The hospitality sector was one of the hardest hit by the Coronavirus pandemic, particularly when the country went into lockdown.
Businesses all over the country closed their doors as the lockdown commenced, with approximately 80% of hospitality businesses stopping trade in April, leading to 1.4m workers furloughed, the highest of any sector. Businesses in this sector began to reopen on July 4. To support these businesses in reopening, the government issued the Eat Out to Help Out scheme, offering diners 50% off meals at participating establishments from Monday to Wednesday throughout August. The offer allows a maximum of £10 discount per person, with the government subsidising the remainder.
The latest Treasury figures show that the government has subsidised over 35m restaurant meals in its first two weeks. Chancellor Rishi Sunak told BBC that this figure “is equivalent to over half of the UK taking part”.
Over 85,000 are now registered on the Eat Out to Help Out scheme, with data from the restaurant booking site Open Table showing restaurants to be 27% fuller on average than they were on Monday to Wednesday of August last year.
This has undoubtably had a large impact on the food supply chain, with many businesses going from being completely closed to reopening and being flooded with bookings as a result of the scheme.
Wholesale distributors supplying food to restaurants and pubs in the UK have praised the Eat Out to Help Out scheme for restoring weekly but suggest more needs to be done to support the hospitality sector.
According to the Federation of Wholesale Distributors (FWD), members reported weekly sales down 50% year on year before restaurants, bars and pubs began to reopen in July. Trading was reported to be down 34% year on year in the first week of August, compared to -41% before the Eat Out to Help Out scheme began. Some FWD members are reporting higher weekly sales than the same weekly equivalents in August 2019. Food and drink retail sector magazine, The Grocer, revealed that some wholesalers have seen larger increases in sales, with sales increasing by 50% for a Suffolk-based wholesaler.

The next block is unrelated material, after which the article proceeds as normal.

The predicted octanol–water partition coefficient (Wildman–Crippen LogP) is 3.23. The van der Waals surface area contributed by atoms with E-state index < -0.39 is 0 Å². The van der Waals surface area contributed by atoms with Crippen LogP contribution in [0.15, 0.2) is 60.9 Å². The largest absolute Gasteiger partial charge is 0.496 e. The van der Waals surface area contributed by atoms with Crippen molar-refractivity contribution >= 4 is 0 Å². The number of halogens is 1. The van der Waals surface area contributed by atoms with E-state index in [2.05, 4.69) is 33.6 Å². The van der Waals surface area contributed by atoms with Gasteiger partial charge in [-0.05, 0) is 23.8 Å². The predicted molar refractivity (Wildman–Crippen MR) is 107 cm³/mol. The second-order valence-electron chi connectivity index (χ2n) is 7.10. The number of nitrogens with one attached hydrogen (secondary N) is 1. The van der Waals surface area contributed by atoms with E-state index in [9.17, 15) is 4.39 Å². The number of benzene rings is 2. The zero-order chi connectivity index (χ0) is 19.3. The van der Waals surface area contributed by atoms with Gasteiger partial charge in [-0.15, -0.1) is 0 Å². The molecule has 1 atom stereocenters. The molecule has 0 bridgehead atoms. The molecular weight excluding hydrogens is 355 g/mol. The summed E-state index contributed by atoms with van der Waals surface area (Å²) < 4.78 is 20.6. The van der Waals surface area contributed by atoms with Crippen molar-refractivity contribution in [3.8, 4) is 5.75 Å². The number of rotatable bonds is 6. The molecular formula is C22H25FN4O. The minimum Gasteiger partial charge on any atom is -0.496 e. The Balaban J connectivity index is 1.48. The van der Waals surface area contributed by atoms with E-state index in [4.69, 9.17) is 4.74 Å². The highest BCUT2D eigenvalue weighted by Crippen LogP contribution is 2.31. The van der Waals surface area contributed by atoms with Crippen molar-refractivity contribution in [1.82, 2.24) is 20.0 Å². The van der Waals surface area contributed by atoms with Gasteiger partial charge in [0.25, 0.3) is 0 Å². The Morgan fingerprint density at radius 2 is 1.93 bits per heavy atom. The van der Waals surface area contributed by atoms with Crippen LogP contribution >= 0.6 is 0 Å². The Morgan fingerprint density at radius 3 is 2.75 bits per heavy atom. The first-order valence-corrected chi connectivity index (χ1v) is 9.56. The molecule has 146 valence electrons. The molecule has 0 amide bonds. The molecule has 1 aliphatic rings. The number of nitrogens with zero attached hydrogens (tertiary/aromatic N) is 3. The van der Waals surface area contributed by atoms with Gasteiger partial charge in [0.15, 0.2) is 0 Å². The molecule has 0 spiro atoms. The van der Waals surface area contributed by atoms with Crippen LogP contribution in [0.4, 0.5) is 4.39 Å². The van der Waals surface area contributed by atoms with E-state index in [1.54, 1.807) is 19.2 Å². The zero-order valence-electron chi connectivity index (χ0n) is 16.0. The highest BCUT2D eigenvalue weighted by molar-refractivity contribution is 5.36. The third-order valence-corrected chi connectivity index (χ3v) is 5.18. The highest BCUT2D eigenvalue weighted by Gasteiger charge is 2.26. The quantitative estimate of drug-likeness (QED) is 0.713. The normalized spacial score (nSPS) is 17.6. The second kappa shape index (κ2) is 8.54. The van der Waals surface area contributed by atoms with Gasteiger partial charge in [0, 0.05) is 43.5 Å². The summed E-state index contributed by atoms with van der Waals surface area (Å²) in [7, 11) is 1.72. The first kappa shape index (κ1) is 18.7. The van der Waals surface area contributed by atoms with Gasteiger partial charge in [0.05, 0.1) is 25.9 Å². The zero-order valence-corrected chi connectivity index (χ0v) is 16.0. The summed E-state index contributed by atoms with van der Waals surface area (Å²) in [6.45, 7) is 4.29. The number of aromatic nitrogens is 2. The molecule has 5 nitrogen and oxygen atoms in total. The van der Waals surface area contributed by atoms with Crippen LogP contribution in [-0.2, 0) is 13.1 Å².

This improvement in sales has led to wholesale businesses calling for an extension of the scheme, which ends 31 August, in order to support them in maintaining service to their customers.
James Bielby, FWD Chief Executive, said: “Eat Out to Help Out is providing life support to this critical supply chain but it won’t cure the underlying problem,”
“The furlough scheme is coming to an end and with just days to go there is no clarity over what food provision schools will require when and if students return. Combined with the possibility of further national or local lockdowns, we’re facing a potential catastrophe for the foodservice distribution sector in September. Businesses that have already had to endure three months of near-total shutdown cannot be abandoned again.
“Extending the Eat Out scheme until October would give wholesalers the confidence to invest in stock and retain staff. Alternatively, the specific support offered to hospitality operators, which includes business rates relief and grants, must be extended to the companies that supply that sector. We also ask the Government to consider a sector-specific extension of the Coronavirus Job Retention Scheme for food wholesalers and distributors and their customers.”
Find out more about the wholesale sector and Coronavirus on the Federation of Wholesale Distributors website.